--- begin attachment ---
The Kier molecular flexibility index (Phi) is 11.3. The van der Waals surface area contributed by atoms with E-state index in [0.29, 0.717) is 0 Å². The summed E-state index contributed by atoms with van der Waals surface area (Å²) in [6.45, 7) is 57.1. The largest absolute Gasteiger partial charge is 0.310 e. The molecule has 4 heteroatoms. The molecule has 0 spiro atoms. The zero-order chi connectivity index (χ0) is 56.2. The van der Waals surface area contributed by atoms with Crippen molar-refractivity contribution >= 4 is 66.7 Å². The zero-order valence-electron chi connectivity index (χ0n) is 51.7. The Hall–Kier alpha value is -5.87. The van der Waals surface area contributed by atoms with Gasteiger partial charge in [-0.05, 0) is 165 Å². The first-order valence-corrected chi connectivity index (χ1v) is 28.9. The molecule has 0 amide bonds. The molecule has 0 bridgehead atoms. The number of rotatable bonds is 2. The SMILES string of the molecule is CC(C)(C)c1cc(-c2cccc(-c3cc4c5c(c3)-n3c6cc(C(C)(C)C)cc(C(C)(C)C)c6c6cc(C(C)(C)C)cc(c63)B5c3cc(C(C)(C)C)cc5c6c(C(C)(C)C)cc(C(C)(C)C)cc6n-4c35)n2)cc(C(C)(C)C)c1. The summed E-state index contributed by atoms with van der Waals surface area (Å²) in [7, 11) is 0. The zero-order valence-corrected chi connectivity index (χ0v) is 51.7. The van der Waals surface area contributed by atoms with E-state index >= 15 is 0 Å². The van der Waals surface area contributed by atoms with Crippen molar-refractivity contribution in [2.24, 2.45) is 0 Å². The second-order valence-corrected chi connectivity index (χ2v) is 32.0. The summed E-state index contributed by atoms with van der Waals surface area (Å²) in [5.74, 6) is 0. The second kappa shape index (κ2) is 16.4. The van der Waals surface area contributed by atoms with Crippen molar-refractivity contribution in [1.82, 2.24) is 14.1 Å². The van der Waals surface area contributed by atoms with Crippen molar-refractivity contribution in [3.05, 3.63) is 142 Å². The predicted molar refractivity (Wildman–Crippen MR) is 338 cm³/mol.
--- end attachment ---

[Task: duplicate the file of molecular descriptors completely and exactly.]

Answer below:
The Kier molecular flexibility index (Phi) is 11.3. The van der Waals surface area contributed by atoms with E-state index in [0.29, 0.717) is 0 Å². The summed E-state index contributed by atoms with van der Waals surface area (Å²) in [6.45, 7) is 57.1. The largest absolute Gasteiger partial charge is 0.310 e. The molecule has 4 heteroatoms. The molecule has 0 spiro atoms. The zero-order chi connectivity index (χ0) is 56.2. The van der Waals surface area contributed by atoms with Crippen molar-refractivity contribution >= 4 is 66.7 Å². The zero-order valence-electron chi connectivity index (χ0n) is 51.7. The Hall–Kier alpha value is -5.87. The van der Waals surface area contributed by atoms with Gasteiger partial charge in [-0.05, 0) is 165 Å². The first-order valence-corrected chi connectivity index (χ1v) is 28.9. The molecule has 0 amide bonds. The molecule has 0 bridgehead atoms. The number of rotatable bonds is 2. The SMILES string of the molecule is CC(C)(C)c1cc(-c2cccc(-c3cc4c5c(c3)-n3c6cc(C(C)(C)C)cc(C(C)(C)C)c6c6cc(C(C)(C)C)cc(c63)B5c3cc(C(C)(C)C)cc5c6c(C(C)(C)C)cc(C(C)(C)C)cc6n-4c35)n2)cc(C(C)(C)C)c1. The summed E-state index contributed by atoms with van der Waals surface area (Å²) in [7, 11) is 0. The zero-order valence-corrected chi connectivity index (χ0v) is 51.7. The van der Waals surface area contributed by atoms with E-state index >= 15 is 0 Å². The van der Waals surface area contributed by atoms with Crippen molar-refractivity contribution in [2.24, 2.45) is 0 Å². The second-order valence-corrected chi connectivity index (χ2v) is 32.0. The summed E-state index contributed by atoms with van der Waals surface area (Å²) in [5.74, 6) is 0. The second kappa shape index (κ2) is 16.4. The van der Waals surface area contributed by atoms with Crippen molar-refractivity contribution in [1.82, 2.24) is 14.1 Å². The van der Waals surface area contributed by atoms with Crippen molar-refractivity contribution in [3.05, 3.63) is 142 Å². The predicted molar refractivity (Wildman–Crippen MR) is 338 cm³/mol.